Chris Lewis, the general counsel of financial services company Edward Jones Investments, said he’s seen in-house hiring searches emphasize individual capabilities more than prior industry experience, a shift that can push corporate America to tap more Black talent.
“There are numerous talented Black lawyers and leaders who can fill general counsel and other senior roles in companies and hopefully this is only the beginning of those opportunities,"Lewis said in a recent Bloomberg Law survey.
Black general counsel now make up over 5% of all general counsel in the Fortune 1000 , a significant milestone tracked by the Black General Counsel 2025 Initiative and first reported by Bloomberg Law. We reached out to over 50 Black legal chiefs whose companies were in the Fortune 1000 in 2019 or 2020 to learn more about their careers and diversity at the top of the legal industry and heard from 39 of them.
Lewis joined St. Louis-based Edward Jones in 2007 as a principal and deputy general counsel, and he was named general counsel in 2015.
These responses have been edited for clarity and length.
Bloomberg Law: What are some key matters you and your team are working on right now?
Chris Lewis: We are focused on supporting our associates and clients through the disruptions of Covid-19—the changes, challenges, and impact of shifting communication and interactions to a virtual environment for colleagues and investors. We also are focused on the actions we need to take within our firm and in our communities to create equity and a sense of belonging for all.
BL: What’s the best leadership advice you’ve gotten, from mentors or others?
CL: Absorb leadership lessons from everyone around you, not just your mentors. Be guided by strong ethics and morals. Be a careful and empathetic listener. Lead with confidence, curiosity, and humility. And most of all, always be yourself.
BL: What advice would you give lawyers who want to go in-house?
CL: Do it—the depth and nuance of working in a single company and industry is demanding, always interesting, and extremely satisfying. If you are someone who wants public service and community engagement to be an important part of your contribution to the profession, being in-house allows you to remain involved. I’m proud to serve on the boards of several community organizations such as Big Brothers Big Sisters of Eastern Missouri, St. Louis Children’s Hospital Foundation, and the Missouri Botanical Garden.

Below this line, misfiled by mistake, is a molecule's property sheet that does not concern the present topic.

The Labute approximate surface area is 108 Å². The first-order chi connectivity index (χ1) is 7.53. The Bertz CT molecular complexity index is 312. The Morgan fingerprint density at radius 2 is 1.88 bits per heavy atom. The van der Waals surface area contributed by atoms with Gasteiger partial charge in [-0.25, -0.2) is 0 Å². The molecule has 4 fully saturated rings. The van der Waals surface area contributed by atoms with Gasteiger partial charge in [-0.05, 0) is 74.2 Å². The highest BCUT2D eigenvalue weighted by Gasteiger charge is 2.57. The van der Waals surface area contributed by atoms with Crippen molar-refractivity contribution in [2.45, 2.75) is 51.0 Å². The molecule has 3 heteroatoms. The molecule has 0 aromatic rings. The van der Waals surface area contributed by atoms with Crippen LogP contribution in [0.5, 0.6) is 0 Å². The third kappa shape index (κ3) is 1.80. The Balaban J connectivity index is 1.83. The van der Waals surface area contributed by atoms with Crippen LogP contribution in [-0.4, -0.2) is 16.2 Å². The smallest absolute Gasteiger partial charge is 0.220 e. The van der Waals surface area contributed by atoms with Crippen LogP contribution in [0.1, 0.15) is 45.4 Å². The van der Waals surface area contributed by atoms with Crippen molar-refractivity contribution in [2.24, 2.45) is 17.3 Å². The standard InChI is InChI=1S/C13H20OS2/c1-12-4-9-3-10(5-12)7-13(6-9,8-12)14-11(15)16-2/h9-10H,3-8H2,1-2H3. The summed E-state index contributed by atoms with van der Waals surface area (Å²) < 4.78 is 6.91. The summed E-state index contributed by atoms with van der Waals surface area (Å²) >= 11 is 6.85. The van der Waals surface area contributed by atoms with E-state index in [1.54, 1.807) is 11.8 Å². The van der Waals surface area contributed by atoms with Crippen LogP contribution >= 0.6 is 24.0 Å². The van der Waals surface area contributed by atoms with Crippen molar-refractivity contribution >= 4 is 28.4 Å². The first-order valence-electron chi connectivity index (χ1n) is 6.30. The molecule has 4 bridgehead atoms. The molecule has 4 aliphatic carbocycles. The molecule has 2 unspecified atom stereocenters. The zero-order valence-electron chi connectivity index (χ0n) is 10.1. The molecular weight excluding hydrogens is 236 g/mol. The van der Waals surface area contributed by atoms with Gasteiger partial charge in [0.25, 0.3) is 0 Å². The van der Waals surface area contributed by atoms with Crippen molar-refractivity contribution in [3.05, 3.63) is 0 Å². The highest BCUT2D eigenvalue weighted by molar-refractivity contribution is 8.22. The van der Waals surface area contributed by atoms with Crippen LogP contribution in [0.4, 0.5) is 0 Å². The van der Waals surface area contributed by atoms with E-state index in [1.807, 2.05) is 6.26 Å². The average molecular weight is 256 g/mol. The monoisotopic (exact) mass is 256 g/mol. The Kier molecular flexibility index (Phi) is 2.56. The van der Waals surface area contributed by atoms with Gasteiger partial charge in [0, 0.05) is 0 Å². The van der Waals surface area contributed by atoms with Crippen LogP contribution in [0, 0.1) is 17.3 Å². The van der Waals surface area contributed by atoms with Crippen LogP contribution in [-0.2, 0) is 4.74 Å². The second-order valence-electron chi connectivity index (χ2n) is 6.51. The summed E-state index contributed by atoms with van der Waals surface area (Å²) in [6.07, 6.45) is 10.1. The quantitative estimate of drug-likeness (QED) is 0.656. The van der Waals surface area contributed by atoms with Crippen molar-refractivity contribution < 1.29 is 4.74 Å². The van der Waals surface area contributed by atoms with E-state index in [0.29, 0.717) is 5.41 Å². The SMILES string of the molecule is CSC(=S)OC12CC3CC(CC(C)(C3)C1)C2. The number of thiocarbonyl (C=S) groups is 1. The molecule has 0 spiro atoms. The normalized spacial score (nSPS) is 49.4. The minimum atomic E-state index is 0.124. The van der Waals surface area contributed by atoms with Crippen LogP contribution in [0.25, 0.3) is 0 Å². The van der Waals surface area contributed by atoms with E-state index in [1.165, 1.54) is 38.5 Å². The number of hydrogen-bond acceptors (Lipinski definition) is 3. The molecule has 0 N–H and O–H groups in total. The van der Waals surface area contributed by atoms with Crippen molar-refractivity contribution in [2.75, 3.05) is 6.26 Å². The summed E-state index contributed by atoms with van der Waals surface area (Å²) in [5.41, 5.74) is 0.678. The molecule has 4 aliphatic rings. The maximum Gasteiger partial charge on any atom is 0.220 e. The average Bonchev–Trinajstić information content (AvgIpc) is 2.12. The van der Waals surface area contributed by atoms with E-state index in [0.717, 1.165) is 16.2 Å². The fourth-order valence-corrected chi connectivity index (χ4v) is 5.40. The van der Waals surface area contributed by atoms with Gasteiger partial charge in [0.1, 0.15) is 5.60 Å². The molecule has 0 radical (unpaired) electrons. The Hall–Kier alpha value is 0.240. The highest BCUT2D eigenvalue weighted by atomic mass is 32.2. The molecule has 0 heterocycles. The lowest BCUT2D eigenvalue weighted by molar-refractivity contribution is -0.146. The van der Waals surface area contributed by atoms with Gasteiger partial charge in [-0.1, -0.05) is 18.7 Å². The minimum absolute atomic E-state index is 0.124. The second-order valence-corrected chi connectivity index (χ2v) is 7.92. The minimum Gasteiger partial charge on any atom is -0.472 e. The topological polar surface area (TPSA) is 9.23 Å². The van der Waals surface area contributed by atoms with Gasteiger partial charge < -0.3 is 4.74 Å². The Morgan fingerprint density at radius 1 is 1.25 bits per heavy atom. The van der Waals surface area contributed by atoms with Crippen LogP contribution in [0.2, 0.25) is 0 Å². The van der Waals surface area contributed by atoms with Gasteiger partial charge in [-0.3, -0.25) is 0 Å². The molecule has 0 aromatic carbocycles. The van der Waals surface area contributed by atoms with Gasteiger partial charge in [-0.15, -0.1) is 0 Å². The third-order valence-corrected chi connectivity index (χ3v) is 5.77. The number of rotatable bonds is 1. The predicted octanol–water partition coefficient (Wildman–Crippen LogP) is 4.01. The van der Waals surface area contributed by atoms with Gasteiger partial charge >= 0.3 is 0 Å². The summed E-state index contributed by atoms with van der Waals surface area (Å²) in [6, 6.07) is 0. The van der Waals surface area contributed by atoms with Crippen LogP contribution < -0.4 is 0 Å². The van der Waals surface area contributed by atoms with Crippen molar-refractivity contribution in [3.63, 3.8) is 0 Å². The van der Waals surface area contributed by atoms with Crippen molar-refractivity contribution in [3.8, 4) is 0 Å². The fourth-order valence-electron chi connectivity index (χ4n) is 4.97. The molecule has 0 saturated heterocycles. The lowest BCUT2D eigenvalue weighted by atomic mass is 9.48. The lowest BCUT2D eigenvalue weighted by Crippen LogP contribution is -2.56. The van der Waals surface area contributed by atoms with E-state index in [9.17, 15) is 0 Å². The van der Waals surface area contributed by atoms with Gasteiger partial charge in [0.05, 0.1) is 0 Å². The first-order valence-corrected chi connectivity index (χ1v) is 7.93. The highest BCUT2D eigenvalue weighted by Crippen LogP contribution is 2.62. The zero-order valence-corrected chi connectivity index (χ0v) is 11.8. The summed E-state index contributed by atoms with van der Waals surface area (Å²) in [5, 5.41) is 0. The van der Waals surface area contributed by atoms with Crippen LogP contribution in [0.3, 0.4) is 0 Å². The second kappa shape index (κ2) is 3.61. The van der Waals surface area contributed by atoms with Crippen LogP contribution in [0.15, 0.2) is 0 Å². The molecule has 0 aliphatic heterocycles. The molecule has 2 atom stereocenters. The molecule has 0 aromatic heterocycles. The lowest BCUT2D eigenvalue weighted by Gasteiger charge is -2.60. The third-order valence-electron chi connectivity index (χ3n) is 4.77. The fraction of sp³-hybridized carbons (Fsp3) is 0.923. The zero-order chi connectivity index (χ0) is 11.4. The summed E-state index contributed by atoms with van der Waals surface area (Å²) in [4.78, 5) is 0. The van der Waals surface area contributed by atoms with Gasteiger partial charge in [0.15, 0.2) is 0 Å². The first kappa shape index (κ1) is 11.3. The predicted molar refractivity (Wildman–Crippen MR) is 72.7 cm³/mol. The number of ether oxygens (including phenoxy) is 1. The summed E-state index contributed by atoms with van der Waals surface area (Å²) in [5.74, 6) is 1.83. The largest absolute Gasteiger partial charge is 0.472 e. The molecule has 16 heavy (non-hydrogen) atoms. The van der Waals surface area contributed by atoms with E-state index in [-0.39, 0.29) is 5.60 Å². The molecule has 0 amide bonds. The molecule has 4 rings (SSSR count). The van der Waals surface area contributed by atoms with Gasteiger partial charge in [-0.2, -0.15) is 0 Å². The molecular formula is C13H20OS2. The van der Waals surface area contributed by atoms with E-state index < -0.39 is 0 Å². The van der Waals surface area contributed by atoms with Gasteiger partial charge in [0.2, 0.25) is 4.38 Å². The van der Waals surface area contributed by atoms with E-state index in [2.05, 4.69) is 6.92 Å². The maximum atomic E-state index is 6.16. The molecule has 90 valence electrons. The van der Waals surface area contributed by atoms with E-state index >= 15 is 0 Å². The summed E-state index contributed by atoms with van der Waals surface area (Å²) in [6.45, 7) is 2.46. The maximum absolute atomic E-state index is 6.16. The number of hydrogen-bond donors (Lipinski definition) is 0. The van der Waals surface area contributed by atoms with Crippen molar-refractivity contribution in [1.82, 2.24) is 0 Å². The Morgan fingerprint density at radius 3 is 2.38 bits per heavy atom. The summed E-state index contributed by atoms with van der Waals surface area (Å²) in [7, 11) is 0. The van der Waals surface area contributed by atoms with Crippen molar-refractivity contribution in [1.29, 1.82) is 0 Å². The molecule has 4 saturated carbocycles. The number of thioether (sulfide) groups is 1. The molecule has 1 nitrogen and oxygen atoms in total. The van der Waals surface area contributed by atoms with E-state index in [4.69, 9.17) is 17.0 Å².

BL: What do you wish you knew at the beginning of your career that you know now?
CL: As a lawyer of color, there are rarely straight lines in terms of career progression. Investing the time and doing the hard work to excel in the profession is worth it, but the end is rarely visible from the starting gate. Commit to always learning and growing and be open to opportunities that come your way, however they may present themselves.
BL: Why do you think the number of Black general counsel has been on the rise? Have you observed any changes in the past few years that have contributed to recent increases in representation?
CL: Real change requires intentionality, and I believe that is what we are experiencing—in the legal community and in companies. The Black General Counsel Initiative 2025 should be commended for drawing current attention to the need and opportunity. A welcomed observation is the increased focus in job searches on the capabilities of talented lawyers and leaders generally, with less emphasis on defaulting to prior experience in a specific industry or area. There are numerous talented Black lawyers and leaders who can fill general counsel and other senior roles in companies and hopefully this is only the beginning of those opportunities.
BL: When you’re looking to hire outside counsel, how does diversity come into play in your evaluation of law firms?
CL: It is our stated expectation that law firms who partner with us engage diverse teams to do our work. We are willing to invest in relationships for the long term so that diverse associates and junior partners can get to know us and our business over time and develop deep relationships with their counterparts in-house. We measure by actions, not words—firms that do not take these commitments seriously are not taken seriously by us.
BL: What opportunities or changes has the pandemic brought to your job and your team?
CL: Through the pandemic we have learned that our teams can perform their work at the highest level with more flexibility in their workday than we believed before. Our ability to better leverage technology to collaborate and share is also helping us to rethink how we construct our teams, when and whether it is critical to have geographic proximity. As we consider building teams without the previous geographic constraints it broadens our pool for diverse talent that we can attract to our team.
Questions by Ruiqi Chen and Lisa Helem.